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Fingerspelling 9:

Fingerspelling 1:  Introduction  |  2  |  3  |  4  |  5  |  6  |  7  |  8   |  9  |  10  | Lexicalized  |  Font  | Quizzes  |  Practice  

Mouthing while fingerspelling:


Many Deaf people move their lips while fingerspelling. Many don't. It is okay either way. If I were to go out and secretly videotape hundreds of Deaf people having ASL conversations there is no doubt in my mind that I would capture many, many instances of English words being mouthed while being fingerspelled.

Certainly not all signers do it—and those that do mouth fingerspelled words certainly don't do so all the time, but it occurs often enough to make a case that it indeed happens.

Many Deaf people read the lips of a person who is fingerspelling. So it is important that if you are going to mouth words you should do so naturally instead of letter by letter.
When you fingerspell a word, try to say the whole word in your mind and/or on your lips instead of naming each individual letter.

Don't pronounce on your tongue the individual letters but to say (to yourself so others can't hear) the word and let the fingers join in. Mouth the whole word as it is pronounced in everyday speech. Do not pronounce a bunch of individual letters strung together.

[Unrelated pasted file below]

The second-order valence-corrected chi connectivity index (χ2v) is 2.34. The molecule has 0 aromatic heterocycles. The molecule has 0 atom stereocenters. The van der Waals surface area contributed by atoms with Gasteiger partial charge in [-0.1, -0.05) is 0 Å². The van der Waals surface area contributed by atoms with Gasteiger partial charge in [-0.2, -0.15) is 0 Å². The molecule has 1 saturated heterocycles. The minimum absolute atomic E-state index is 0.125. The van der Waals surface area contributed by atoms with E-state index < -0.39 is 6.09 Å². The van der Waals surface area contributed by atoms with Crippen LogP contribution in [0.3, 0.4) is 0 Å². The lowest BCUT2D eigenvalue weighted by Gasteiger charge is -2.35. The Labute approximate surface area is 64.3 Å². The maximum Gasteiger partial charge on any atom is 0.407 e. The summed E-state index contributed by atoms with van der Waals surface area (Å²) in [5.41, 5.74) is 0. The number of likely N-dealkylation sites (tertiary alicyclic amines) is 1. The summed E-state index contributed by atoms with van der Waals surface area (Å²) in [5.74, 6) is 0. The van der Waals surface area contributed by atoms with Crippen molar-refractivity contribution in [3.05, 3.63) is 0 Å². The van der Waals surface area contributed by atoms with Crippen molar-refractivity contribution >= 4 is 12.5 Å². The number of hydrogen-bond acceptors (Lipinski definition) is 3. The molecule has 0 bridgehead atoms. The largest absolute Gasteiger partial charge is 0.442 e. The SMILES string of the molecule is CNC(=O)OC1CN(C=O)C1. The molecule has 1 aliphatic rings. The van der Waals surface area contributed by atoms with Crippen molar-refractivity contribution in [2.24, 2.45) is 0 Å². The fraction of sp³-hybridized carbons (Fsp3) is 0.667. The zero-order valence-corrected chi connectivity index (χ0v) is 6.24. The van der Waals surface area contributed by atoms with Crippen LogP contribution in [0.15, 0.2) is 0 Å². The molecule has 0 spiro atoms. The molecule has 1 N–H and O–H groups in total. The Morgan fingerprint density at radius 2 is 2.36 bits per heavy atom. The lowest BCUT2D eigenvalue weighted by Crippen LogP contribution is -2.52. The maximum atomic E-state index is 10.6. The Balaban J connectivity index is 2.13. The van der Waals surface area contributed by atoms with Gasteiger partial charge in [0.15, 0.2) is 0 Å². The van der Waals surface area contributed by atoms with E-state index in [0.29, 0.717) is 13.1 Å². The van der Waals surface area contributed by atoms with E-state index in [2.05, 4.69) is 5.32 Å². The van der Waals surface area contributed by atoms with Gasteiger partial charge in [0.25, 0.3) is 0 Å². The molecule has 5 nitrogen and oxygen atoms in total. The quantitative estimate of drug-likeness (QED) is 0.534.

For example, if you were spelling "pool" your lips should be pronouncing an "oo" sound not two "o" sounds.  For example, when spelling the Spanish pronunciation of the name "Jose" if I were to read your lips I should see an "H" instead of a "J" because "Jose" is pronounced with an "H" sound, not a "J."



In a message dated 11/17/2006 12:32:43 A.M. Pacific Standard Time, chn@ up in Canada writes:
How do you spell a space between words when finger spelling? Or do you just pause?
For example, "Ilovecats" = I love cats.
(I really do, I have had my oldest cat half my life - yes she really is 30 in human years - tragically she now has cancer of the jaw, and I'm palliating her by spoon feeding her, giving meds and drip IV) Are any periods or commas etc., ever used in signing?
Dear Cat Lover,
To indicate a space between fingerspelled words, you simply insert a very small pause between letters.
Skilled ASL signers rarely spell more than two words in a row. We use fingerspelling around 7 or 8 percent of the time while communicating. In the vast majority of cases the fingerspelling is for isolated words, not strings of words. Beginners often worry about how to spell several words in a row because they rely so heavily on spelling, but those who are conversationally fluent it is not an issue. While ASL does have signs for period, comma, and related punctuation, we only use those signs during English class or for discussions about English. We do not use separate signs to punctuate our sentences. Instead we punctuate our sentences with pauses, facial expressions, head-tilts, shoulder raises, and other non-manual markers (body language).


Notes:  Fingerspelling 1:  Introduction  |  2  |  3  |  4  |  5  |  6  |  7  |  8   |  9  |  10  | Lexicalized  |  Font  | Quizzes  |  Practice  


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